• Ask for referrals. Although it sounds simple, this strategy works. Mention your referral program to as many people as much as possible. There was a computer repair business that always stamped, “We Crave Referrals” for every paper that their customers got. This included marketing materials, newsletters, even invoices.
  • Train your employees. Many businesses train their employees to market their referral programs to all customers effectively.
  • Use referrals from joint ventures. When you partner with businesses complementary to yours, you can promote to each other’s customers.

Note, however, that you must conduct some research first before you implement a referral strategy. First, discover what your customers would want. If the incentive to refer is not desirable or not worth anything to your customers, then they would not participate in the program. You as a business must also put a plan in place to know the process of credit referrals, the number of referrals required to get a reward, and tools that monitor referrals.

In addition, you must market your referral program publicly. You can have signs in physical stores (typically near the cash register). A typical strategy is to design brochures, which customers can bring with them at home, where they can think about it. Another way to inform people is through internet marketing (banner advertisements, email campaigns, email signatures).

Once you have implemented your referral marketing program, you have to continue the exposure of the referral program, including follow-up activities. Try to decipher which referral strategies have gained the most traction and focus your efforts on those strategies.

Strategy for Raising Transaction Prices

Try to answer the question, “What should I do when I want to raise prices?” Your strategy for raising transaction prices in your marketing plan considers how to raise prices that customers are still willing to pay for.


Here are the main strategies to raising your transaction prices: (1) increase the average transaction value; (2) raise your number of customers; (3) increase both the average transaction value and your number of customers. In order to achieve these three, you can include these techniques in your marketing plan:

  • Cross- and up-sell. It is perhaps the most effective and easiest way to increase the profitability and size of your sales by giving extra value or offering a better deal at point of sale. Cross-selling allows your customers to purchase an additional good or service that can result in a good outcome. Up-selling is giving the ability to your customers to buy more expensive, better, or sophisticated products that truly gives value to their transaction. If it were, an offer worth taking on, your customer would usually say yes thirty- to fifty-percent (30%-50%) of the time. The extra profit from the sales goes straight to your bottom-line because you did not take on additional costs to get to your customer.
  • Package products or services. Put together individually attractive products or services that complement one another that would seem an irresistible pull to your customers rather than purchasing them individually. This may increase your profits and gives you the ability to give complete solutions that would keep your customers locked into your brand. As you increase your profits, your customers get a simple buying process and a discount to a complete package.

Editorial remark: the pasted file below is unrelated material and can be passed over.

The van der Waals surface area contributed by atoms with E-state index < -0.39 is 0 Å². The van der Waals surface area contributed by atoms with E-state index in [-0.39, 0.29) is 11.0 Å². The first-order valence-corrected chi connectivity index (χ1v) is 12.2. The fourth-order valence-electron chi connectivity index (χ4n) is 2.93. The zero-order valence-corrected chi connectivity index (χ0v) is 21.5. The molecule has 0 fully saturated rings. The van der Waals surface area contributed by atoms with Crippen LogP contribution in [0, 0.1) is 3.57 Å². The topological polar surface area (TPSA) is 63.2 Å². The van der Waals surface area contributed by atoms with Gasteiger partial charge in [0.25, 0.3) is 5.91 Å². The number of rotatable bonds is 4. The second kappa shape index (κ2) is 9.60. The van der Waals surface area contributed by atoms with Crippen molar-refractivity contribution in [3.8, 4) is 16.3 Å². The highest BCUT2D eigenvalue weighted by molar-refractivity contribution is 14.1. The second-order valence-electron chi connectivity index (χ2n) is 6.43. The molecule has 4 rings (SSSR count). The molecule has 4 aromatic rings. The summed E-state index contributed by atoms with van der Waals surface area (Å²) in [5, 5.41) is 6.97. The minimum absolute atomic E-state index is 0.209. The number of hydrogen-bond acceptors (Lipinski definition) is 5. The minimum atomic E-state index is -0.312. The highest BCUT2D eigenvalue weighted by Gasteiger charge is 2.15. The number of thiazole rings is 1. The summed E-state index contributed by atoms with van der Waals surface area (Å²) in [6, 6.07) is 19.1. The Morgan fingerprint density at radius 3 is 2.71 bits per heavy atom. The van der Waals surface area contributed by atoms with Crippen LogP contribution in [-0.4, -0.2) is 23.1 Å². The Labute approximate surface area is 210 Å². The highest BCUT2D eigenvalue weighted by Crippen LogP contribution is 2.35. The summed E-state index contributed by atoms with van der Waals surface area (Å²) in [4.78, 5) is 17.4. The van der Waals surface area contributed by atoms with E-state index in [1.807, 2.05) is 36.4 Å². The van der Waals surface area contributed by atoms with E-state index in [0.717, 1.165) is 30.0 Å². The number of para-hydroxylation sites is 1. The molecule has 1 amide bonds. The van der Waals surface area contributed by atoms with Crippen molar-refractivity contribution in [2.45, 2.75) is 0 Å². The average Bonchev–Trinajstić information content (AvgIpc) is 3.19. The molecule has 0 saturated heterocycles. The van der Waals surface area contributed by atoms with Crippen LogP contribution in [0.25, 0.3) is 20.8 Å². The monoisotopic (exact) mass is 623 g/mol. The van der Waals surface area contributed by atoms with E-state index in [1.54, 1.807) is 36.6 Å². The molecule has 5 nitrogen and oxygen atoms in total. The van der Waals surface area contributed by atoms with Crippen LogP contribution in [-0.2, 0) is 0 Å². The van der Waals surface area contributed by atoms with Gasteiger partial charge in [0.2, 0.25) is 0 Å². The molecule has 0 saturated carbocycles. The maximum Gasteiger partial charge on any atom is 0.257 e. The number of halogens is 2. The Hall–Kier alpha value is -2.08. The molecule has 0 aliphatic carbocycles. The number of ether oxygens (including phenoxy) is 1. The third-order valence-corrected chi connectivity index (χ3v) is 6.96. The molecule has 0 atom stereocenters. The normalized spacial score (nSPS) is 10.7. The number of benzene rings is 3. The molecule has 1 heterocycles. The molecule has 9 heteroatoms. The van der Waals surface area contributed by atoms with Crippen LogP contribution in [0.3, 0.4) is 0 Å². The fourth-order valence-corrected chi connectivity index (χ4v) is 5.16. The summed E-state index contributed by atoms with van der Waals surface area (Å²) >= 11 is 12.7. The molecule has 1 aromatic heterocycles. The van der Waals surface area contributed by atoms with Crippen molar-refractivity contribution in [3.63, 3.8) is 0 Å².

• Give bigger units for purchase. By increasing the size of the minimum purchase of your product, this is a strong and quick way to increase your transaction value on average. If customers usually buy a one-week’s supply of your product, give them consumption units of monthly, quarterly, or yearly at an advantageous but attractive price. Your customers would like the extra value, savings, and additional convenience in bulk buying. At the same time, you are increasing your average unit of sale and locking your customers to your product longer.
  • Increase the margins and pricings. Do not be afraid to increase your margins and pricing. Customers can pay more for goods or services if they know they are getting a good value. If your product or service is distinctive and if you inform your customers, then your product will seem higher in value. This is because higher prices mean that you could give better services to your customers, have more products or services available, and accomplish more than your competition.
  • Position your product or service up in the market. If you think that you have done well in your industry, move your product or service up in the market. Put yourself at the upper level of quality or distinction than your competitors. Case in point, you can repackage your product or service in order to pull in more affluent or sophisticated customers where you can ask for higher prices.
  • Promote at point of sale. Providing more products or services to each customer at the point of sale is the most convenient and quickest way to increase your average unit of sale. You could get their attention by putting in “impulse” products through literature, signage, or displays. You may also make offers more appealing during seminars or trade shows or give inducements when they make a first time purchase.
  • Raise horizontal penetration. Let your customers know about your full scale of products or services. When you inform them of your full scale of products or services using a straightforward matrix, you further penetrate into your current consumer base.

Retention Strategy